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A necklace by Ani Hoover, a artist who is no stranger to working with circles.

Numerous artists at Studio Hart’s invitational show

Circles, big and small, literal and fanciful, Euclidean perfect and artwork approximations, are thematic in the current exhibit at Studio Hart. Works of a dozen or so artists are on display.

Artist Josef Bajus continues to push the envelope on paper cut-outs of ever more complex form and ingenious construction. His central piece in the present show consists of a row of paper cut-out and constructed lens forms featuring fractured photographic imagery of a junk yard heap of old car and truck tires. Similar imagery then turns up in other pieces featuring variants on lens form paper cut-outs, or in some cases torn paper in basically circular constructs. One is a kind of pit of the inferno vision of multiple paper layers in a spectral progression from bright infrared to somber violet, each paper torn open in the center, in a circle, exposing the next lower level, smaller circle, deeper color.

Bajus’s lenses are cut paper forms. Gerald Mead has series of small wall sculpture works employing actual lenses, glass lenses, or other translucent material, as in a camera, as in the eye. Meditations on the art of photography, the art of seeing, for the recording of visual imagery, on film and in human memory.

Sometimes the circles are hard to see. As in Felice Koenig’s drawing of myriad tiny circles in a dense mass, like a microscopic view of cells in living tissue. A graphite-on-paper variant of her signature acrylic paint panels of dots on dots on dots in closely packed array, a small example of which is also on display. Or Kate Parzych’s cyanotype photo—visually somewhat similar to the Koenig graphite drawing, then to her dots-on-dots painting—of tiny-bubble foam against a watery dark background. Stare at any of these pieces long enough and you’ll start seeing patterns that may or may not be there.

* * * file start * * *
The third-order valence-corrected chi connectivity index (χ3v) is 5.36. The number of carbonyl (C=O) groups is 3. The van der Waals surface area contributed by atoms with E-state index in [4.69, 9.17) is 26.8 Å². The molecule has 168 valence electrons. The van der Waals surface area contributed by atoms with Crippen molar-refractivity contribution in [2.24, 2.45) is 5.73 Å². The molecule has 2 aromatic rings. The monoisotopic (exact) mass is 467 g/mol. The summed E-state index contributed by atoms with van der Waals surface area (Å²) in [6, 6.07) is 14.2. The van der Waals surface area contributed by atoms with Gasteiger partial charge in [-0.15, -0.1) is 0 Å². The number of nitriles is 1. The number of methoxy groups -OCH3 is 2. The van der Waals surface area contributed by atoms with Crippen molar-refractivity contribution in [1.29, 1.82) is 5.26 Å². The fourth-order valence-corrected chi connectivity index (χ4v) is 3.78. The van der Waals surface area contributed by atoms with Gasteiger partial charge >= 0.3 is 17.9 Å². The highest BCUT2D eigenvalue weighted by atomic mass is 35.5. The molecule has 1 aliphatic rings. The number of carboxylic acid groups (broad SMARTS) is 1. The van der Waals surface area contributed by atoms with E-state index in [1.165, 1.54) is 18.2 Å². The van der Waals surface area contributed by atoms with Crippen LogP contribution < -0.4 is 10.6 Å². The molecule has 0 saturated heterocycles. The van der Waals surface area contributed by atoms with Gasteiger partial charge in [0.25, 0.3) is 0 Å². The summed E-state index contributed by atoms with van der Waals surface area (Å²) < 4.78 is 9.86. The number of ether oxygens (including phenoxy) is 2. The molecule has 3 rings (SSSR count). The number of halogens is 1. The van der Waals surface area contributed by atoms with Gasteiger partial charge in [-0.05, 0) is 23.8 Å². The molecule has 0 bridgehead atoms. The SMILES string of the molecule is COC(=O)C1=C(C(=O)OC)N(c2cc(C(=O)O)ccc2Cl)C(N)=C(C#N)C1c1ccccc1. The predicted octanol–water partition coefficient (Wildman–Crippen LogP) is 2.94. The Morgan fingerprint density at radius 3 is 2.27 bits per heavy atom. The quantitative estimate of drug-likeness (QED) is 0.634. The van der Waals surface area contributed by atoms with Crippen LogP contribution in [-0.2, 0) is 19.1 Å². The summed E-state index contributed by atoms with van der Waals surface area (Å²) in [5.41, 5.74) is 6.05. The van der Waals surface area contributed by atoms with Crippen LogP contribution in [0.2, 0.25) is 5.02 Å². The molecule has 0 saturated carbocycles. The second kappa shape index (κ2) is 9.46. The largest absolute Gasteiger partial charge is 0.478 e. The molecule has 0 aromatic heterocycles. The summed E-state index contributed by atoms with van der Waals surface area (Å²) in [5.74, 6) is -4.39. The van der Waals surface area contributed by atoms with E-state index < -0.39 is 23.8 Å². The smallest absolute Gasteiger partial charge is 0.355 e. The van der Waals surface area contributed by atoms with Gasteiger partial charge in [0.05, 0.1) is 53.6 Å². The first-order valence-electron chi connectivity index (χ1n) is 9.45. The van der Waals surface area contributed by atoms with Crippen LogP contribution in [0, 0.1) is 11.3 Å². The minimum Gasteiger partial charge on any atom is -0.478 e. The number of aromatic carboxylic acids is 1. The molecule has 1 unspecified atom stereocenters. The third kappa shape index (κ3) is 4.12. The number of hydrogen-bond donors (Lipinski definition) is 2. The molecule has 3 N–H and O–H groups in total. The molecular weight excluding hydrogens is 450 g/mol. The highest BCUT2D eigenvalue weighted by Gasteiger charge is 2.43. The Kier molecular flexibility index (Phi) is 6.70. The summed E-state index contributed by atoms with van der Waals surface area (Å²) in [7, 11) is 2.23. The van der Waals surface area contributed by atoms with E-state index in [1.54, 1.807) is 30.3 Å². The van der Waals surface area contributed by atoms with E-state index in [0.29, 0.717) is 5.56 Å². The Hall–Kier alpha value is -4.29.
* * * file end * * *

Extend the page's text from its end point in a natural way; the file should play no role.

From photographer Brendan Bannon there is a beautiful in- and out-of-focus luxuriant superabundance of nature view of spiky weeds and wildflowers against a distant background landscape/waterscape. Also, a complex of overlapping ripple circles on water, like where a moment before a fish surfaced, then disappeared. The cognitive/visual experience of not what you see, but just missed seeing.

Meticulous realist painter A. J. Fries has a painting in shades of gray of a cluster of soap bubbles on a still water surface—like in the kitchen sink—reflecting ceiling fluorescent tube lights.

Monica Angle has a large Japanese-reminiscent watercolor monoprint double fan-like construction in mixed pastel shades and casually indeterminate patterns vaguely suggestive of landscape/seascape/skyscape.

Ani Hoover has a plastic circles and ties elaborate necklace, bodice ornament. Also, two bright red and pink oil paint on paper variations on the same just circles idea. And a yarn on canvas embroidery comically mocking the idea, called Dead Circles.

Maggie Parks has a small framed construction of paper and fabric and paint and thread, the circles in this case as if suspended, like upside-down little balloons. And Justin Sztukowski has an ink-on-glass rumination on polka dots in black and white, in shallow depth.

Finally, Barbara Hart has a Joseph Cornell-reminiscent wire cage containing a number of raku-technique ceramic balls, bluish to brownish in hue, hand-molded, seemingly, and hollow, like geodes, and pieced, as if for giant beads for an oversize necklace. Very beautiful, rather enigmatic, objets.

The circles theme show continues through July 28.

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